|Pavlovic Ready to Fill Starting Role for Injured Pierce||12.23.11 at 4:44 pm ET|
WALTHAM — Friday after practice, Celtics coach Doc Rivers said team captain Paul Pierce is unlikely to play on Sunday’s opening day match-up against the Knicks. According to Rivers even if trainer Ed Lacerte clears him to play, Pierce will not be in the starting lineup and will only log about 15-20 minutes in the contest. Rivers said the void left by Pierce’s nagging right-heel injury will be filled, most likely, by ninth-year veteran, Sasha Pavlovic.
Pavlovic played 17 games in Boston last season, and was signed late in this year’s shortened training camp. Pavlovic feels better about his role on the team following last season’s stint, and also realizes he has large shoes to fill Christmas day. “I feel a lot more comfortable,” Pavlovic said. “It’s going to be tough with Paul not going, but whenever coach calls my name I’m going to be ready.”
Pavlovic played with three other teams last season, before signing with the Celtics at the tail end of the year. Before last year Pavlovic played one year in Minnesota. Though, he is best known for being a key role player for five seasons in Cleveland, including the 2006-07 team which made a run to the NBA Finals. Read the rest of this entry »
|Practice Notes: Green sighting, KG on his future & mentoring, Opening tip looms||12.22.11 at 7:44 pm ET|
WALTHAM — Less than a week after finding out he would need season-ending surgery to deal with an aortic aneurysm, Jeff Green was taking jump shots after practice.
The Celtics are insistent that Green is still part of the organization even though he will not play this season. “Jeff doesn’t have to be here,” coach Doc Rivers said. “Jeff wants to be here. He is part of our culture and our family.”
Green is scheduled to have surgery January 9th. Kevin Garnett was happy to see Green at practice, but asked that people respect his family’s privacy. “What he’s about to go through, none of us have been through,” Garnett said. “It’s definitely life changing. We don’t know what the future holds in all of this, but it’s good having him around as a young brother that he is to us. We wish him the best.”
|Keyon Dooling accepts the challenge||12.20.11 at 11:47 pm ET|
WALTHAM — During Tuesday’s practice, backup point guard Keyon Dooling pulled Celtics coach Doc Rivers aside to talk about the second unit’s identity. Among the things Dooling noticed was that the reserves were trying too hard to emulate the first team’s offensive approach, a difficult task considering the relative talents of each unit. Rivers agreed.
The conversation illustrated Dooling’s assertive attitude and keen insight, both of which have impressed Rivers throughout training camp. “I knew [Dooling] is an energy player,” Rivers said. “But energy players don’t usually mean high IQ [players. Where Keyon has surprised me is he really thinks the game.”
Rivers said Dooling has made for a seamless transition to his new team and that he understands the offense as well as some of the players who have been here for years. His high basketball acumen gives Rivers the luxury of versatility. In Sunday’s preseason game in Toronto, the coach experimented playing Dooling at shooting guard, despite not having practiced at the position.
Dooling is confident he can make the transition between guard spots when necessary. “Right now everything is on the fly,” he said. “I learn fast. I know the [shooting guard] position and where to be even though I haven’t gotten the reps [in practice]. Wherever the opportunity presents itself, I’ll be ready.”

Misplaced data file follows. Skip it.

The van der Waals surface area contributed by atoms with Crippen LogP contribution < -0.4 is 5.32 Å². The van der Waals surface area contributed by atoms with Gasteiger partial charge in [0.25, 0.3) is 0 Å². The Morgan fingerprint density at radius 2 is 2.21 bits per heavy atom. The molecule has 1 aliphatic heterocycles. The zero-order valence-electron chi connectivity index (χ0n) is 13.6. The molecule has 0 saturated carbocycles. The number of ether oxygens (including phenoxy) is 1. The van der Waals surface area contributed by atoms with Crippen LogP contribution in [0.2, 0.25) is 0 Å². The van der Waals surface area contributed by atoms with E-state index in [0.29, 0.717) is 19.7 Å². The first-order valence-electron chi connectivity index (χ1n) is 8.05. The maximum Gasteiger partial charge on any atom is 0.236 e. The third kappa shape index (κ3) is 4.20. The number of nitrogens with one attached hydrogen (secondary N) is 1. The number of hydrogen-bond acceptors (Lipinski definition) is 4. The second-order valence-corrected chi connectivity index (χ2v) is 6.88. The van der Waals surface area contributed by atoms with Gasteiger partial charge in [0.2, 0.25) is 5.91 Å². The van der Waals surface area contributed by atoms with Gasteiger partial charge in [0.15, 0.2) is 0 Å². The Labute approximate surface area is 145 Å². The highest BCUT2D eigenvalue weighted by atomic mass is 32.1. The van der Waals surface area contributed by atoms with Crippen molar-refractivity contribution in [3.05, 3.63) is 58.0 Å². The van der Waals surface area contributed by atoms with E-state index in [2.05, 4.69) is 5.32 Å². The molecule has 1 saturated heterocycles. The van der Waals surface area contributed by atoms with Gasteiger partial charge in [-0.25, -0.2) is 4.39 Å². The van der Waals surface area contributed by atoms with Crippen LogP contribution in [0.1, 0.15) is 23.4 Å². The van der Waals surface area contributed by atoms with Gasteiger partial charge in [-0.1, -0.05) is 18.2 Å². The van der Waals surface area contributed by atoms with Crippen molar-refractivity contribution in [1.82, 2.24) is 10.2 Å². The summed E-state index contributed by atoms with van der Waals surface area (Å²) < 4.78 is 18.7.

The well-traveled guard is an integral part of the Celtics new-look rotation and Rivers is looking for major improvement from his bench players this season.
“Last year we failed miserably,” Rivers said. “Me [included]. We didn’t do the bench [well] and the bench didn’t save us ever. It lost some games for us, but it didn’t save us in a lot. This bench, the one thing I do like, they’re not going to back up. That doesn’t mean they’re going to play well, but I like they’re a tough group. They respect the starters but that’s about it. That’s all they’re getting.”
Rivers loves the fact that Dooling will challenge Rajon Rondo every day in practice.
“Rondo has laughed about it several times, this guy doesn’t back up at all and it’s been great,” Rivers said. “They go at each other in a positive way. I think it’s the first time Rondo’s had that and it’s been great for him.”
Dooling hasn’t appeared in the playoffs since 2008 with the Magic and he feels rejuvenated about playing for a team with high expectations. “This is my best opportunity to compete for a [championship],” he said. “I’m very aware of that. I’ve been out of the playoffs the last few seasons, so my window has suddenly opened up.”
If the Celtics window is going to stay open they’ll need strong performances from players like Dooling.
|Avery Bradley and E’Twaun Moore make their case for playing time||12.17.11 at 5:40 pm ET|
The opening tip of the season is fast approaching and the Celtics still have to figure out their rotation, particularly who will backup Ray Allen. Veterans Marquis Daniels and Sasha Pavlovic would seem to have the inside track, but without Jeff Green they will also play small forward behind Paul Pierce.
“Somebody will win it, and we’re going to let them,” said coach Doc Rivers following last night’s open scrimmage at the TD Banknorth Garden. “We’re honest with guys. There is a spot there and not everyone is going to play it. It has been a competitive camp because of that.”